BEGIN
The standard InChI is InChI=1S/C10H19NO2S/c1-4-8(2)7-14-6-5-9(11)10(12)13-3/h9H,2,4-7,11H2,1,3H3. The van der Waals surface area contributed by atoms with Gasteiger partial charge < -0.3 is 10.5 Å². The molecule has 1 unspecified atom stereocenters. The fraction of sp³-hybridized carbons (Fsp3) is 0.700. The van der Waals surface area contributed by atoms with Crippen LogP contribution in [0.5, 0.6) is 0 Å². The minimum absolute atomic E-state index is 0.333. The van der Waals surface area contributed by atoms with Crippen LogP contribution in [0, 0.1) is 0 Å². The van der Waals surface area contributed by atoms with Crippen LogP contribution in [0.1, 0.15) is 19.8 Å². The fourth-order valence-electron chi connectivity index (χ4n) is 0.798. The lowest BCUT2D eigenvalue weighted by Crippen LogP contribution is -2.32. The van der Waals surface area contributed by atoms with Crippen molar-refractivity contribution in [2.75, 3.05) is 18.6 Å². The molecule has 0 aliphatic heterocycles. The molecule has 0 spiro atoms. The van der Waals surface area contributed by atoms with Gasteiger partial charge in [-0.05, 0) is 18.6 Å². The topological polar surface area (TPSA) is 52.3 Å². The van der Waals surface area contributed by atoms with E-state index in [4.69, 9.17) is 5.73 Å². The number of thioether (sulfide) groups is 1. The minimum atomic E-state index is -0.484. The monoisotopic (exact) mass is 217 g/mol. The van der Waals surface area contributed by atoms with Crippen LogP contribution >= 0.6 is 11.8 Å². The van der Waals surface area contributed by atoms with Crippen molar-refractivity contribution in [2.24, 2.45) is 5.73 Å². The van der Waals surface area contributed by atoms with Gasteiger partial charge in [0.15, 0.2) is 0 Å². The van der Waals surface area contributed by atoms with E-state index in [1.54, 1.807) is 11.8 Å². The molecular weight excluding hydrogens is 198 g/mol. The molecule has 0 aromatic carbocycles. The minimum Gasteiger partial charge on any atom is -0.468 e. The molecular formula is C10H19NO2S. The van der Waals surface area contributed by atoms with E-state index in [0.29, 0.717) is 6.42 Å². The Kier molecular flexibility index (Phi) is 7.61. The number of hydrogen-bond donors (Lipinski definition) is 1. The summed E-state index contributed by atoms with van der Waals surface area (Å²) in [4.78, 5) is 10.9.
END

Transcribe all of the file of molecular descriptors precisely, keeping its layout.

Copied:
The standard InChI is InChI=1S/C10H19NO2S/c1-4-8(2)7-14-6-5-9(11)10(12)13-3/h9H,2,4-7,11H2,1,3H3. The van der Waals surface area contributed by atoms with Gasteiger partial charge < -0.3 is 10.5 Å². The molecule has 1 unspecified atom stereocenters. The fraction of sp³-hybridized carbons (Fsp3) is 0.700. The van der Waals surface area contributed by atoms with Crippen LogP contribution in [0.5, 0.6) is 0 Å². The minimum absolute atomic E-state index is 0.333. The van der Waals surface area contributed by atoms with Crippen LogP contribution in [0, 0.1) is 0 Å². The van der Waals surface area contributed by atoms with Crippen LogP contribution in [0.1, 0.15) is 19.8 Å². The fourth-order valence-electron chi connectivity index (χ4n) is 0.798. The lowest BCUT2D eigenvalue weighted by Crippen LogP contribution is -2.32. The van der Waals surface area contributed by atoms with Crippen molar-refractivity contribution in [2.75, 3.05) is 18.6 Å². The molecule has 0 aliphatic heterocycles. The molecule has 0 spiro atoms. The van der Waals surface area contributed by atoms with Gasteiger partial charge in [-0.05, 0) is 18.6 Å². The topological polar surface area (TPSA) is 52.3 Å². The van der Waals surface area contributed by atoms with E-state index in [4.69, 9.17) is 5.73 Å². The number of thioether (sulfide) groups is 1. The minimum atomic E-state index is -0.484. The monoisotopic (exact) mass is 217 g/mol. The van der Waals surface area contributed by atoms with Crippen LogP contribution >= 0.6 is 11.8 Å². The van der Waals surface area contributed by atoms with Crippen molar-refractivity contribution in [2.24, 2.45) is 5.73 Å². The van der Waals surface area contributed by atoms with Gasteiger partial charge in [0.15, 0.2) is 0 Å². The van der Waals surface area contributed by atoms with E-state index in [1.54, 1.807) is 11.8 Å². The molecular weight excluding hydrogens is 198 g/mol. The molecule has 0 aromatic carbocycles. The minimum Gasteiger partial charge on any atom is -0.468 e. The molecular formula is C10H19NO2S. The van der Waals surface area contributed by atoms with E-state index in [0.29, 0.717) is 6.42 Å². The Kier molecular flexibility index (Phi) is 7.61. The number of hydrogen-bond donors (Lipinski definition) is 1. The summed E-state index contributed by atoms with van der Waals surface area (Å²) in [4.78, 5) is 10.9.